Eats & Drinks, Somaliland
Comments 2

on a suhoor

In Hargeisa, fajr prayer happens around 4:30am each morning, which means that during the month of Ramadan most of the country rises even earlier to take suhoor, the pre-dawn meal before the day’s fast begins. For some, including myself, this is the most uncomfortable aspect of fasting: rising early to eat and drink, when your body is still half asleep, to sustain you for as many hours as possible thereafter.


But I’ve tried to be a sport about it, and make sure I consume healthy proteins, and plenty of water, etc. I managed to organize myself enough in the evenings to take suhoor in my bedroom, including heating water in a tea kettle and storing warm foods in a metal tin. The above suhoor included dates, eggs and potatoes with flax seed, halwa, peanuts, sunflower seeds, butter cookies, turmeric tea, and a large bottle of water. The rhythm of Ramadan has finally – graciously – started to sink in after 7 days of fasting, and I’m able to sleep again after suhoor until it’s time to greet the day, and my energy sustains me almost until maghreb prayer and iftar, the sunset meal for breaking the day’s fast.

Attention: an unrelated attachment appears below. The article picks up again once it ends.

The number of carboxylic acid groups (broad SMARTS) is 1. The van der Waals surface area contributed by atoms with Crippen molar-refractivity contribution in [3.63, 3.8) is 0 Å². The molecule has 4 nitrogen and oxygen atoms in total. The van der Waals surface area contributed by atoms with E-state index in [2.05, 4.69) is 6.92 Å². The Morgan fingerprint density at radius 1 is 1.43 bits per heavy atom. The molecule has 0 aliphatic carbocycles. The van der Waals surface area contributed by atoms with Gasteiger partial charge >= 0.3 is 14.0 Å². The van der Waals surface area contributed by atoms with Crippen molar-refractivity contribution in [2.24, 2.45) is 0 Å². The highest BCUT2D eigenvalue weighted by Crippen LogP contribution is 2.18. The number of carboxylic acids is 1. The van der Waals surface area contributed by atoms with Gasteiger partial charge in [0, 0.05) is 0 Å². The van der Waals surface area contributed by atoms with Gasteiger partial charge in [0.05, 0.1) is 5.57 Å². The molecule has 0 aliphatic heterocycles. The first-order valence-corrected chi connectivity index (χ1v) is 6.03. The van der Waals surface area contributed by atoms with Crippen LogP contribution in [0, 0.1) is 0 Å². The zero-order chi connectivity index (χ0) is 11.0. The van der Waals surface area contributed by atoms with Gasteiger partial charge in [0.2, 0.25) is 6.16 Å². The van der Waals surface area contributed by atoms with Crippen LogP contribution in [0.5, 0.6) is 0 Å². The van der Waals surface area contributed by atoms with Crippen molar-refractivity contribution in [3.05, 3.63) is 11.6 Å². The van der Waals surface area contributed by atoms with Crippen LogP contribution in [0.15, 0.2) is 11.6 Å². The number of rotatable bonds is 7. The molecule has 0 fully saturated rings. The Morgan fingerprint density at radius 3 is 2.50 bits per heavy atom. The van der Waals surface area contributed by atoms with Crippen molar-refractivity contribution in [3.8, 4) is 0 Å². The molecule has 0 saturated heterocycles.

The cover photo is a peek at the moon a quarter of the way through the month of Ramadan, as seen through pomegranate trees.


  1. zied says

    4:30farj is very tough, but your s’hoor is worth waking up for! In Tunis, fajr is at 3:10 am, so we hang out in café terraces, drinking tea playing cards and smoking shishas and eating sweets until it’s time for s’hoor. There are lots of cool events and shows in Tunis, in the long Ramadan nights. and Our typical dish for s’hoor is masfouf, a coscous steamed with butter and served with orange flower water and dried raisins. Light, tasty and filling. Also, we get to have special work time hours (from 7 to 2pm) during ramadan. May Ramadhan be generous to you too!

    Liked by 1 person

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